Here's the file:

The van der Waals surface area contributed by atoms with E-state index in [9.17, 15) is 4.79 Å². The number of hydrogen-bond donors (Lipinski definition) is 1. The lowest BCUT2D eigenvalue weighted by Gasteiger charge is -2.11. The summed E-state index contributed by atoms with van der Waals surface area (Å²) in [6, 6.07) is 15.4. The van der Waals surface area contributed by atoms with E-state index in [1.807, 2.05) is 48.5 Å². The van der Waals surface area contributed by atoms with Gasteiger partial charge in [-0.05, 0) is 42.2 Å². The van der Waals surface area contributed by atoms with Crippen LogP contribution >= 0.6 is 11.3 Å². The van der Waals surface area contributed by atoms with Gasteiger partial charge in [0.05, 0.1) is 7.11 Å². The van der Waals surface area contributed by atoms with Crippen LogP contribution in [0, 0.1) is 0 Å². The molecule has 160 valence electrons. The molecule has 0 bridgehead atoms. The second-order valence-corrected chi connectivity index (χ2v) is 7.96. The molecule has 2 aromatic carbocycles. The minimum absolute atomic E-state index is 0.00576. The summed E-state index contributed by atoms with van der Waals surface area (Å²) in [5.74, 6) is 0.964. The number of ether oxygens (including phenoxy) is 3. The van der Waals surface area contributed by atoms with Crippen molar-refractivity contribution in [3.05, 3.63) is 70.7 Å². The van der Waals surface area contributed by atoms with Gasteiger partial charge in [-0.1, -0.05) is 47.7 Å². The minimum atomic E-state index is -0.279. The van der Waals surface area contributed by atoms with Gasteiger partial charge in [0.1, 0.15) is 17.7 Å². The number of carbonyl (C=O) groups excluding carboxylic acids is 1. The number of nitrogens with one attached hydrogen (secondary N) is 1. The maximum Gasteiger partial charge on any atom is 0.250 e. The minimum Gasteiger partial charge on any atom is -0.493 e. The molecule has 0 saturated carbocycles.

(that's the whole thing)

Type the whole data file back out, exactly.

The van der Waals surface area contributed by atoms with E-state index in [9.17, 15) is 4.79 Å². The number of hydrogen-bond donors (Lipinski definition) is 1. The lowest BCUT2D eigenvalue weighted by Gasteiger charge is -2.11. The summed E-state index contributed by atoms with van der Waals surface area (Å²) in [6, 6.07) is 15.4. The van der Waals surface area contributed by atoms with E-state index in [1.807, 2.05) is 48.5 Å². The van der Waals surface area contributed by atoms with Gasteiger partial charge in [-0.05, 0) is 42.2 Å². The van der Waals surface area contributed by atoms with Crippen LogP contribution >= 0.6 is 11.3 Å². The van der Waals surface area contributed by atoms with Gasteiger partial charge in [0.05, 0.1) is 7.11 Å². The van der Waals surface area contributed by atoms with Crippen LogP contribution in [0, 0.1) is 0 Å². The molecule has 160 valence electrons. The molecule has 0 bridgehead atoms. The second-order valence-corrected chi connectivity index (χ2v) is 7.96. The molecule has 2 aromatic carbocycles. The minimum absolute atomic E-state index is 0.00576. The summed E-state index contributed by atoms with van der Waals surface area (Å²) in [5.74, 6) is 0.964. The number of ether oxygens (including phenoxy) is 3. The van der Waals surface area contributed by atoms with Crippen molar-refractivity contribution in [3.05, 3.63) is 70.7 Å². The van der Waals surface area contributed by atoms with Gasteiger partial charge in [-0.1, -0.05) is 47.7 Å². The minimum atomic E-state index is -0.279. The van der Waals surface area contributed by atoms with Gasteiger partial charge in [0.1, 0.15) is 17.7 Å². The number of carbonyl (C=O) groups excluding carboxylic acids is 1. The number of nitrogens with one attached hydrogen (secondary N) is 1. The maximum Gasteiger partial charge on any atom is 0.250 e. The minimum Gasteiger partial charge on any atom is -0.493 e. The molecule has 0 saturated carbocycles.